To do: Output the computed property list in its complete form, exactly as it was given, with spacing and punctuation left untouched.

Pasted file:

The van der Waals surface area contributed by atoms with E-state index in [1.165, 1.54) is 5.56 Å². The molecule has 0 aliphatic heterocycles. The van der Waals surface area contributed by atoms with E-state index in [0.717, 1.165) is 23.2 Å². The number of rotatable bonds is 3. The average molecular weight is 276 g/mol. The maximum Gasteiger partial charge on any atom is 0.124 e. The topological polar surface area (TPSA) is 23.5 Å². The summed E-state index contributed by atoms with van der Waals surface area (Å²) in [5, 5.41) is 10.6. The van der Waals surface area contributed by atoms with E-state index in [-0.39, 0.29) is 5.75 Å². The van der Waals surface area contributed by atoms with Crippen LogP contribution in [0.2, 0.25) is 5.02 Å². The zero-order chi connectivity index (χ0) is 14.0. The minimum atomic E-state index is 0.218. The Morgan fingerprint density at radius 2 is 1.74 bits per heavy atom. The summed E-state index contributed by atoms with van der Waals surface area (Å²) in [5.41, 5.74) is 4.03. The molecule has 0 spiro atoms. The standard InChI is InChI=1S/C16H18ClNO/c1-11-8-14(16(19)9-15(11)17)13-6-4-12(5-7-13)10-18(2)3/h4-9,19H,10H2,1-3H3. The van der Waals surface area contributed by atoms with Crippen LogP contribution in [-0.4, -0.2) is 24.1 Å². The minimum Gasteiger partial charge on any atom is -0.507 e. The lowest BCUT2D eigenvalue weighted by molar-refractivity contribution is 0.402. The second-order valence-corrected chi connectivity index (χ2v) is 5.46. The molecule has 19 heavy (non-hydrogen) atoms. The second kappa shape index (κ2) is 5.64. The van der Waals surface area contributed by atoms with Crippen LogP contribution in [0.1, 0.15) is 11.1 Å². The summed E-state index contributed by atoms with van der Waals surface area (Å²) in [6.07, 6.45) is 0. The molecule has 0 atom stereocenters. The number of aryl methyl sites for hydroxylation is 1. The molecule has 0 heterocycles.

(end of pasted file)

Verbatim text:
The van der Waals surface area contributed by atoms with E-state index in [1.165, 1.54) is 5.56 Å². The molecule has 0 aliphatic heterocycles. The van der Waals surface area contributed by atoms with E-state index in [0.717, 1.165) is 23.2 Å². The number of rotatable bonds is 3. The average molecular weight is 276 g/mol. The maximum Gasteiger partial charge on any atom is 0.124 e. The topological polar surface area (TPSA) is 23.5 Å². The summed E-state index contributed by atoms with van der Waals surface area (Å²) in [5, 5.41) is 10.6. The van der Waals surface area contributed by atoms with E-state index in [-0.39, 0.29) is 5.75 Å². The van der Waals surface area contributed by atoms with Crippen LogP contribution in [0.2, 0.25) is 5.02 Å². The zero-order chi connectivity index (χ0) is 14.0. The minimum atomic E-state index is 0.218. The Morgan fingerprint density at radius 2 is 1.74 bits per heavy atom. The summed E-state index contributed by atoms with van der Waals surface area (Å²) in [5.41, 5.74) is 4.03. The molecule has 0 spiro atoms. The standard InChI is InChI=1S/C16H18ClNO/c1-11-8-14(16(19)9-15(11)17)13-6-4-12(5-7-13)10-18(2)3/h4-9,19H,10H2,1-3H3. The van der Waals surface area contributed by atoms with Crippen LogP contribution in [-0.4, -0.2) is 24.1 Å². The minimum Gasteiger partial charge on any atom is -0.507 e. The lowest BCUT2D eigenvalue weighted by molar-refractivity contribution is 0.402. The second-order valence-corrected chi connectivity index (χ2v) is 5.46. The molecule has 19 heavy (non-hydrogen) atoms. The second kappa shape index (κ2) is 5.64. The van der Waals surface area contributed by atoms with Crippen LogP contribution in [0.1, 0.15) is 11.1 Å². The summed E-state index contributed by atoms with van der Waals surface area (Å²) in [6.07, 6.45) is 0. The molecule has 0 atom stereocenters. The number of aryl methyl sites for hydroxylation is 1. The molecule has 0 heterocycles.